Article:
Sep 27, 2023

“We’re not taking care of our people”: Grandma transferred hospitals in taxi cab

Untitled design (79)
Helen’s granddaughter said transporting her grandmother in a taxi was “wrong”. [Source: 9News]

An injured Adelaide grandmother has been forced to commute between hospitals in a taxi cab with a broken pelvis. 

Helen Watson, 94, broke her pelvis in two places earlier this week and was taken to the Royal Adelaide Hospital (RAH) for treatment where she was ramped for two and a half hours in severe pain. 

Helen’s granddaughter Melanie Lavis said the care her grandmother received while at the RAH was great but on Monday evening, Helen was forced to sit upright – despite her injuries –for about half an hour while she was transferred to Modbury Hospital in a taxi. She was not accompanied by any medical staff.  

“I think it’s horrible, something had to change […] The whole thing just doesn’t sit right,” Ms Lavis told 9News.

Untitled design (80)
Helen’s granddaughter, Melanie Lavis. [Source: 9News]

South Australian Health Minister Chris Picton said he reviewed the report of the incident made by SA Health and that an ambulance wasn’t used to transfer Helen because medical staff didn’t think it was necessary. 

“That was a decision made by the clinicians, doctors and nurses based on their assessment of the patient,” he said. 

But Ms Lavis said medical staff were aware of the severe pain her grandmother was feeling and wouldn’t have transferred her this way if more ambulances were available. 

Opposition Spokesperson Ashton Hurn said this is a result of the State’s worsening ramping crisis. 

“South Australians are sick and tired of the excuses, they want the Government to roll up their sleeves and deliver what they promised,” she said. 

Leave a Reply

Your email address will not be published. Required fields are marked *

  1. Unfortunately this kind of situation isn’t just happening in SA, it’s happening in QLD too!
    I know because it happened to me and I’m also an older person, who was taken by ambulance to ER where I was left without pain relief and no one even acknowledged me for a long time!
    And after being taken to the acute ward where I stayed for a few days in severe pain, was then discharged ( I was happy to go home admittedly) and driven in our private car.
    Once back home, I needed some help and support as I was still in severe pain, but no one from the hospital clinical team offered anything to me to help me cope at home.
    There are services available through the hospital like nurse navigators and allied health specialists, after a patient is discharged, but no one informs the patient, I found out about these services a month later by chance, and of course the hospital said I was no longer eligible!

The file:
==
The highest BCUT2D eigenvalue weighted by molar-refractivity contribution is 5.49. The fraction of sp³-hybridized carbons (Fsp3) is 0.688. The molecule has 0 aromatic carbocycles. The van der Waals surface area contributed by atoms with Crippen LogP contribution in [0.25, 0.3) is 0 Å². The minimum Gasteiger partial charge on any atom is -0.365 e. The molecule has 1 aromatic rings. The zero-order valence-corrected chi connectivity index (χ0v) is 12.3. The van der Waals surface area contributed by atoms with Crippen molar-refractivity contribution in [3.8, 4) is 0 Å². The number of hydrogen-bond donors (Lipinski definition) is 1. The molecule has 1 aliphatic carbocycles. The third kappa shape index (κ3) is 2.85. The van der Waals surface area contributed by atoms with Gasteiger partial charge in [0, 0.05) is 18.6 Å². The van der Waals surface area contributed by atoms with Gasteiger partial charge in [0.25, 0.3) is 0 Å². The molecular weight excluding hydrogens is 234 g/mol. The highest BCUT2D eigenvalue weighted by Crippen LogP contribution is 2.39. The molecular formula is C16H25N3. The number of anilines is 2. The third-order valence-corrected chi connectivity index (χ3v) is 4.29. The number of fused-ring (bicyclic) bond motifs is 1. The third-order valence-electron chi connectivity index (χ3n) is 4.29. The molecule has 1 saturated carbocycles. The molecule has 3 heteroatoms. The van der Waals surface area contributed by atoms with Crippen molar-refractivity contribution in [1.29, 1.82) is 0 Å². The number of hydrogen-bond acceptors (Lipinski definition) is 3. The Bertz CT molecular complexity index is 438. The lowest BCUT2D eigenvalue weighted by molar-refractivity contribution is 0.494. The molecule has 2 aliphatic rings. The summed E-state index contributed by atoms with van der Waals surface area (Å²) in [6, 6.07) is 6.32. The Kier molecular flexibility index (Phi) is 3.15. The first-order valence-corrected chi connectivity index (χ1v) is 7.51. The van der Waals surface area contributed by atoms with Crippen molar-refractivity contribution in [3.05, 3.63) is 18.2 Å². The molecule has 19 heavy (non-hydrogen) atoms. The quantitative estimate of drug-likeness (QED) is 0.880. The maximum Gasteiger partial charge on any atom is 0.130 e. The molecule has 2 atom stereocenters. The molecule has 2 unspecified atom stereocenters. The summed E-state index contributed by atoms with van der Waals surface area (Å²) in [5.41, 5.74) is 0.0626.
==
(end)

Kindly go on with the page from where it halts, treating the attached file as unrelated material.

I’m still in severe pain that impact every moment of my life!
    I submitted my honest feedback but the reply was nothing more than justifications for the way I was treated.
    The health system doesn’t really provide the necessary support it should and is perceived to.
    I agree with the sentiments reflected in this article!

  2. This is just another example of how governments so called “Care” for the aged even though the Royal Commission revealed that the area in care were suffering massive abuse and neglect and the government claims they don’t ave funds to pay for our care, I am a 94 yo, but without debate find the funds, $386 billion to buy submarines. The Royal Commission set out what needs to be done but governments use the perfects they need to review these recommendations as the aged continue to die through neglect and suffering. Men aged 85 and over have the highest rate of suicide of any group in our society rather eke out their lives without care or dignity


Elephant in the room: How do we prevent sexual assaults in aged care facilities?

Aged care staff believe that in close to 60% of sexual assaults in residential aged care facilities, there was ‘no impact’ on the victim's wellbeing. With more than 50 sexual assaults taking place in aged care every week, better education and training is sorely needed. Read More

Aged care in crisis – care can’t wait

The Australian Medical Association (AMA) and the Australian Nursing and Midwifery Federation (ANMF) are today jointly calling on the Federal Government to act now to guarantee quality and safety in aged care, and not wait till the conclusion of the Royal Commission in late 2020 to deliver much-needed new funding and reforms. The Royal Commission... Read More

The most persistent question from stressed carers about the budget: “What about wages?”

The aged care minister has come under pressure for leaving the “endemic” problem of aged care wages out of the budget, during his opening remarks at ACSA’s National Summit today. Read More